The Spectacular Spider-Man – 2008 animated series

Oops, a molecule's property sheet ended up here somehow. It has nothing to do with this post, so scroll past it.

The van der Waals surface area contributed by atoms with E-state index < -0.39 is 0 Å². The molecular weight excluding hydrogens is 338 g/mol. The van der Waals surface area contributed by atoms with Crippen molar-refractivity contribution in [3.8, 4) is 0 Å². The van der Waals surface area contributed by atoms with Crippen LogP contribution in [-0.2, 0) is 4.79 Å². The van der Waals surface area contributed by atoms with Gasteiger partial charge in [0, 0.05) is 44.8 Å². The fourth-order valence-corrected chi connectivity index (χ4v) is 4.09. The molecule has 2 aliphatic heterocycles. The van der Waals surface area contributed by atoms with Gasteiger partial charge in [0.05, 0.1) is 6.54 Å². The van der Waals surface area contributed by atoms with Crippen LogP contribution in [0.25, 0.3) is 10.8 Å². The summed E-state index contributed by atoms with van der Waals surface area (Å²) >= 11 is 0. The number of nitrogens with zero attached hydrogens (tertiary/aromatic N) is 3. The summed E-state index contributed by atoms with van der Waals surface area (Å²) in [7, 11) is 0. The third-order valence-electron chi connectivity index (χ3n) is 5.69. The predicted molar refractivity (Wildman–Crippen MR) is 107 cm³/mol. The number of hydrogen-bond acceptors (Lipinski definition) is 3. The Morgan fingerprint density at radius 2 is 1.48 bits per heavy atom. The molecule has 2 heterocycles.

This television series is a blend of the early Lee/Ditko and RomitaThe Amazing Spider-Man stories with some of the Bendis/Bagley Ultimate Spider-Man at work. But it leans more towards Lee/Ditko, and for anyone who's read the classic '60s story, there's plenty to make you smile in recognition - from Aunt May's money woes to the use of the Spider-Signal, the direct nods are clear. Peter Parker is a teenager living in contemporary New York, as in Bendis' Ultimate version and the early Lee/Ditko version, but he dates his best friend Gwen Stacy, as in the original The Amazing Spider-Man comics, and Mary Jane Watson is a minor love interest, at least not exclusively. Many of Peter's original supporting cast, including Flash Thompson, have been translated into modern terms but are still to true to its characters in the comics.. Noteworthy is the fact that at least some of Parker's former supporting cast members are non-white. Liz Allen is Hispanic and Ned Lee (formerly "Leeds") is Korean. This reflects the tendency in Marvel's Ultimate line to introduce more diversity by altering existing characters (e.g., Nick Fury is black, Colossus is homosexual, etc.). The first season follows several classic plot arcs familiar to long-time Spider-Man readers: Venom's creation and his complex relationship with Eddie Brock (retconned into the early part of Spider-Man's career just like in the Ultimate version), his budding romance with Gwen Stacy, and the first appearance of the Green Goblin. Season 1 and Season 2 of the series were aired, each containing 13 episodes. Though successful, the series ended when Sony Pictures relinquished its rights, which it had licensed from Marvel, to produce animated works using Spider-Man and associated characters. Spider-Man was voiced by Josh Keaton. This version of Peter/Spider-Man himself is most influenced by the both original '60s stories and the ultimate version. just like the original comics version, He's filled with plenty of angst over trying to help support May (he manages to get a job as a freelance photographer for the Daily Bugle through selling photos to a loudmouth,irascible, egotistical, and gruff publisher who believes that spider-man is a masked menace who needs to be arrested.), and at school he's a science bookworm getting crap from Flash Thompson, while swooning over girls out of his league. But as Spider-Man, he's having a lot of fun, and filled with one joke after another, and has to engender the editorial wrath of newspaper publisher J. Jonah Jameson.